How Comforting Touches Can Help Cardiac Surgery Patients Recover
The typical image of a hospital room likely brings to mind a sterile space
that’s heavy on alarms and cumbersome medical equipment and light on
But research has demonstrated that physical environment can play an
important role in patients’ healing, and that factors such as reduced noise
and calming surroundings can benefit caregivers as well.
At Beth Israel Deaconess Medical Center, clinical staff in the
Division of Cardiac Surgery
recently joined architects and engineers, as well as patients and family
members, to put this research into practice for the redesign of Farr 8, the
recovery floor for BIDMC’s cardiac surgery patients. The
new space opened in the spring of 2016.
“This space reflects who we truly are in terms of our quality, in terms of
our outcomes, in terms of our efficiency, and most important, in terms of
the tremendous caregiving team we have built,” says
Kamal Khabbaz, MD
, Chief of Cardiac Surgery. “All of these components translate into
excellent results for our patients.”
“In renovating this floor, a lot of thought went into the particular design
elements that would provide a healing environment and would be really nice
for patients and their families,” adds Cardiac Surgery Nursing Director
Marjorie Serrano, RN, who along with Dr. Khabbaz and cardiac surgery nurses
Cali Papalia, RN, and Pam Underhill, RN, were involved in every design
decision throughout the 18-month process.
Today, patients and family entering Farr 8 are greeted by light-filled
surroundings against a backdrop of neutral colors,
nature-themed glass murals and treetop views. The floor now contains 20
private patient rooms and comfortable common areas for families and
visitors, a soothing and supportive environment where patients can begin
the surgical recovery process before going home.
The Elements of a Healing Environment
According to the
Center for Health Design
, evidence-based design (EBD) — the field of study that makes use of
research to influence specific design decisions — is used by health care
facilities to promote healing, reduce stress, and ensure patient safety,
while improving the overall well-being of patients and staff.
“We were very mindful of these and other EBD features as we worked on the
new cardiac surgery space,” says Theresa Harris, architectural coordinator
for the project. “We not only wanted the private patient rooms to provide
maximum comfort for patients and their families, we wanted the work spaces
and corridors to be streamlined and orderly for staff. “
In a well-known report on patient safety, the
Agency for Healthcare Research and Quality
described a number of specific elements in the hospital environment that
can have a measurable impact on a patient’s well-being. They singled out
help promote better sleep, provide more opportunities for family
interaction and result in fewer hospital-induced infections.
Natural light and soothing colors
can help induce calmness. Natural light has also been shown to reduce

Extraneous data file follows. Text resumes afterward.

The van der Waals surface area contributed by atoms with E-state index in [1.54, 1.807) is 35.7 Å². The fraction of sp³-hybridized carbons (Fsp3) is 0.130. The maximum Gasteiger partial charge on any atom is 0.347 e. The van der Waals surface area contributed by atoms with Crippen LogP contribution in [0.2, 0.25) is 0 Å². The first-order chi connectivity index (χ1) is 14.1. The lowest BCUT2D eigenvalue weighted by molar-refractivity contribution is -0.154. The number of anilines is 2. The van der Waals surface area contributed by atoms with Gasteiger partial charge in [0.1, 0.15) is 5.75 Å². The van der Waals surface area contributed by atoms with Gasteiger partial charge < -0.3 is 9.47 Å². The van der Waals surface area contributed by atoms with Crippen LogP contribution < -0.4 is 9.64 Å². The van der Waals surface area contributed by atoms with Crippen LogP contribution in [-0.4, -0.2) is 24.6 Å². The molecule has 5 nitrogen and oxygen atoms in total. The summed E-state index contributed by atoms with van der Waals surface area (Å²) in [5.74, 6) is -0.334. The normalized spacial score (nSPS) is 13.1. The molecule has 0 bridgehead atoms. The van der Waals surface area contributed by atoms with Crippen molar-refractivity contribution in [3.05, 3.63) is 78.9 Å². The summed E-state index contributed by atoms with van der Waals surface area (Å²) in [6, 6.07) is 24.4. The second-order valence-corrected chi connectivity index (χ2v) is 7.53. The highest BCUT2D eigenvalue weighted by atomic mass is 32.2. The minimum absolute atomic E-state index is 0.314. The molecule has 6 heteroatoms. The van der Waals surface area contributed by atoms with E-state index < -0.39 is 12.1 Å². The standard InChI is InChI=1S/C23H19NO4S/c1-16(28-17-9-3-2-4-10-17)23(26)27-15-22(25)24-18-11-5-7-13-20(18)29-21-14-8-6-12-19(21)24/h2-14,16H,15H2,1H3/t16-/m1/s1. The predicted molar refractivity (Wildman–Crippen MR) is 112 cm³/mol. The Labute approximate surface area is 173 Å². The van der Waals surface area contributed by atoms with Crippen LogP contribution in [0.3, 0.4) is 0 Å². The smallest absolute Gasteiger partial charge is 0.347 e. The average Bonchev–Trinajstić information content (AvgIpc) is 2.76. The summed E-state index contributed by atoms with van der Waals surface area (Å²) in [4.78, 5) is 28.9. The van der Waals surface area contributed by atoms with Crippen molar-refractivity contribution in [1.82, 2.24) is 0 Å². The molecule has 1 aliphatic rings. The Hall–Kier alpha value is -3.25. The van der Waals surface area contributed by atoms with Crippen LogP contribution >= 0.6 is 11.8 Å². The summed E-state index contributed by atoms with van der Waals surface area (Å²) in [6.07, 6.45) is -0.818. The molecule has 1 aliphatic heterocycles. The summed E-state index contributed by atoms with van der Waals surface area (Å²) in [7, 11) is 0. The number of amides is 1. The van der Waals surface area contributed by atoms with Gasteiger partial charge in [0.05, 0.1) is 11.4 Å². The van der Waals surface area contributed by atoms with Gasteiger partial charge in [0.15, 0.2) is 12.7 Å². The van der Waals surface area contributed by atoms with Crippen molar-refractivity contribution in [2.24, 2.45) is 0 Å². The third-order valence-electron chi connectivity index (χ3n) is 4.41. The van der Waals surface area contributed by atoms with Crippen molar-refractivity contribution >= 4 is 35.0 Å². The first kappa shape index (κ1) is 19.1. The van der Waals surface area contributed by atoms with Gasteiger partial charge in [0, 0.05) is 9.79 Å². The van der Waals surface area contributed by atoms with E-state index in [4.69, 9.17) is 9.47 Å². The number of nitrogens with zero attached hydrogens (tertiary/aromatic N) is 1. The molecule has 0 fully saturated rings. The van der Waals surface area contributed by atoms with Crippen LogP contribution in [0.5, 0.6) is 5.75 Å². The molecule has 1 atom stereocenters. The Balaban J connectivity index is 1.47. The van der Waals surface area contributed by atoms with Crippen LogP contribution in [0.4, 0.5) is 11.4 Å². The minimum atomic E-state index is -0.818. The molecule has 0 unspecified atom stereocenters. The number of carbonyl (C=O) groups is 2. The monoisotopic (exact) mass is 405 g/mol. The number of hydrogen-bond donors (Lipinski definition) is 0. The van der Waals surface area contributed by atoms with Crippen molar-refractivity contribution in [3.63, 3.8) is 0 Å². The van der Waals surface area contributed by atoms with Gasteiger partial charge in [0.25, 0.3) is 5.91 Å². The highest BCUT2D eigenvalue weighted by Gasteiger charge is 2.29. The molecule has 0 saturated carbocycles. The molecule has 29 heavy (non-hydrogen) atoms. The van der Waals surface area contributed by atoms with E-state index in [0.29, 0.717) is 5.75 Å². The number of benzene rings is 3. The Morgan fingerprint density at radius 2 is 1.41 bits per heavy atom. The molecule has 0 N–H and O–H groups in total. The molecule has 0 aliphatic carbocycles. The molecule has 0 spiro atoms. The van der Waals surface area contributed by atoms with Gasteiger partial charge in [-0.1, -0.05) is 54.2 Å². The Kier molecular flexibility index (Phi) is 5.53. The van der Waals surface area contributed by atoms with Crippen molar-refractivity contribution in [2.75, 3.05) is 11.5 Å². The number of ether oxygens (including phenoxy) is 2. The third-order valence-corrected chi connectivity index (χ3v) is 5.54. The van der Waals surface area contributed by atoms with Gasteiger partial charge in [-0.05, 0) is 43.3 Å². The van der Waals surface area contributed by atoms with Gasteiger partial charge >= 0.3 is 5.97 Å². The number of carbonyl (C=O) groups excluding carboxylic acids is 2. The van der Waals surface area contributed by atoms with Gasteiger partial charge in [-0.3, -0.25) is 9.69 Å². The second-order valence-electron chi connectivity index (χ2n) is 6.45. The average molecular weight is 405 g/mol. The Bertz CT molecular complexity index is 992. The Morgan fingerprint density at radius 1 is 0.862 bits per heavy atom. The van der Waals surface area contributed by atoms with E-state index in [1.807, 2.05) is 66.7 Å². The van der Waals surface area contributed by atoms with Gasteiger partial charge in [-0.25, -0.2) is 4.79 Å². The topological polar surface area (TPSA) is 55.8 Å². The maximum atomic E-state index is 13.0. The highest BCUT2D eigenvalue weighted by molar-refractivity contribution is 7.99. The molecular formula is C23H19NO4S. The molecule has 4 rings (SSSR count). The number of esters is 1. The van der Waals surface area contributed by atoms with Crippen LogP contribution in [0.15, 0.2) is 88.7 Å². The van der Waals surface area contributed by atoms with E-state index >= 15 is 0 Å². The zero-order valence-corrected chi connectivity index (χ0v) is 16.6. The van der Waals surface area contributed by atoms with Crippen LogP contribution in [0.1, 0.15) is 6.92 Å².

pharmaceutical dispensing errors that result from inadequate
Noise and sound
can have a detrimental impact on patients. Reducing environmental noise
levels has been shown to reduce patients’ anxiety and stress.
Aesthetically pleasing elements,
such as inspirational artwork and wood-finished cabinetry that conceals
medical equipment, have been shown to increase patients’ satisfaction
with their surroundings.
Patients and Families are the Experts
BIDMC's Patient Family Advisory Council, a group of former patients and
family members, provided valuable input for the new design.
“We turned to our Patient-Family Advisory Council when we had a specific
question,” Serrano says. “After all, they are the experts when it comes to
the patient experience.
“Based, in part, on their recommendations, we now have a family area in
each room. In most rooms, there are pullout couches where family members
can stay overnight and there are personal lockboxes for patients’
possessions,” adds Serrano. “It’s very important for patients to spend time
with their family and friends when they’re recuperating.”
Other input from family members helped to shape the design of the floor’s
solarium and nourishment room, where patients and family members can visit
outside of their own room.
“Our staff had received feedback that the patients and their families like
to see clinical staff washing their hands in the room,” Serrano says. “With
our redesign, we have arranged for waterless hand sanitizer, gloves, gowns,
and masks to be stored in the walls of rooms, so when we walk in and
introduce ourselves to the patient, we’re washing our hands at the same
The Art of Comfortable Surroundings
While medical equipment is a necessity on the hospital floor, every effort
is made to conceal it as much as possible.
“We created storage alcoves for medical carts and portable monitors to
avoid feelings of clutter,” says Serrano.
And what patients do see on the floor is equally important.
“No matter what direction you look in, you see big, beautiful windows and
trees outside,” Serrano says. “It really gives a feeling of openness and
And for patients recovering from cardiac surgery, an environment designed
to promote comfort and healing can ensure a positive experience on the way
Above content provided by the CardioVascular Institute at Beth Israel
Deaconess Medical Center. For advice about your medical care, consult